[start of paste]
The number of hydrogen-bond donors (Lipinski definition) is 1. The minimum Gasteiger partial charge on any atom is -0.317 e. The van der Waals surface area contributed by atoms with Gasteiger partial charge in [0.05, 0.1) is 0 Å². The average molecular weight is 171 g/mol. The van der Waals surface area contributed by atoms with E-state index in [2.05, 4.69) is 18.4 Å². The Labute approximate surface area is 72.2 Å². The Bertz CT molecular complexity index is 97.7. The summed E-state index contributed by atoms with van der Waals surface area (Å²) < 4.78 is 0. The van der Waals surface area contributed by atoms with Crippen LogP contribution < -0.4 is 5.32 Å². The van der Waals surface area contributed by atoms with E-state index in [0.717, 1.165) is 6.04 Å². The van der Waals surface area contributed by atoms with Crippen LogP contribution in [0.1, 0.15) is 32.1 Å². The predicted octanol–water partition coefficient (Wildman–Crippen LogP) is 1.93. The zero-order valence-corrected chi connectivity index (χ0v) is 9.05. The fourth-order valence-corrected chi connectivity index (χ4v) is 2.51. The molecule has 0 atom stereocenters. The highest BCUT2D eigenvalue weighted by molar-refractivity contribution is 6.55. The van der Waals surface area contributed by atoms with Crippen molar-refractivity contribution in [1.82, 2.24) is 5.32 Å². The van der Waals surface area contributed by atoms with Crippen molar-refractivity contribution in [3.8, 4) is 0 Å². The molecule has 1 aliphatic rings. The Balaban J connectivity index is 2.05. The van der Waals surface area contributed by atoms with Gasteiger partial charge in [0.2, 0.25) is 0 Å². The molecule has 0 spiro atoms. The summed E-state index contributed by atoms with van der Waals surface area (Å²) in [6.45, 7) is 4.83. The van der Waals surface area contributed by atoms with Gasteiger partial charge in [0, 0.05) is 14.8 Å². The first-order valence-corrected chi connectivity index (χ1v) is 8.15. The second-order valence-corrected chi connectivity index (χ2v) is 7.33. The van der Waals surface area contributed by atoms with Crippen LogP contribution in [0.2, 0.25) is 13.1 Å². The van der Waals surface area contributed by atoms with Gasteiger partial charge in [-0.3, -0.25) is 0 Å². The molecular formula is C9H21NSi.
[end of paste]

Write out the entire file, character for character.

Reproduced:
The number of hydrogen-bond donors (Lipinski definition) is 1. The minimum Gasteiger partial charge on any atom is -0.317 e. The van der Waals surface area contributed by atoms with Gasteiger partial charge in [0.05, 0.1) is 0 Å². The average molecular weight is 171 g/mol. The van der Waals surface area contributed by atoms with E-state index in [2.05, 4.69) is 18.4 Å². The Labute approximate surface area is 72.2 Å². The Bertz CT molecular complexity index is 97.7. The summed E-state index contributed by atoms with van der Waals surface area (Å²) < 4.78 is 0. The van der Waals surface area contributed by atoms with Crippen LogP contribution < -0.4 is 5.32 Å². The van der Waals surface area contributed by atoms with E-state index in [0.717, 1.165) is 6.04 Å². The van der Waals surface area contributed by atoms with Crippen LogP contribution in [0.1, 0.15) is 32.1 Å². The predicted octanol–water partition coefficient (Wildman–Crippen LogP) is 1.93. The zero-order valence-corrected chi connectivity index (χ0v) is 9.05. The fourth-order valence-corrected chi connectivity index (χ4v) is 2.51. The molecule has 0 atom stereocenters. The highest BCUT2D eigenvalue weighted by molar-refractivity contribution is 6.55. The van der Waals surface area contributed by atoms with Crippen molar-refractivity contribution in [1.82, 2.24) is 5.32 Å². The van der Waals surface area contributed by atoms with Crippen molar-refractivity contribution in [3.8, 4) is 0 Å². The molecule has 1 aliphatic rings. The Balaban J connectivity index is 2.05. The van der Waals surface area contributed by atoms with Gasteiger partial charge in [0.2, 0.25) is 0 Å². The molecule has 0 spiro atoms. The summed E-state index contributed by atoms with van der Waals surface area (Å²) in [6.45, 7) is 4.83. The van der Waals surface area contributed by atoms with Gasteiger partial charge in [0, 0.05) is 14.8 Å². The first-order valence-corrected chi connectivity index (χ1v) is 8.15. The second-order valence-corrected chi connectivity index (χ2v) is 7.33. The van der Waals surface area contributed by atoms with Crippen LogP contribution in [0.2, 0.25) is 13.1 Å². The van der Waals surface area contributed by atoms with Gasteiger partial charge in [-0.3, -0.25) is 0 Å². The molecular formula is C9H21NSi.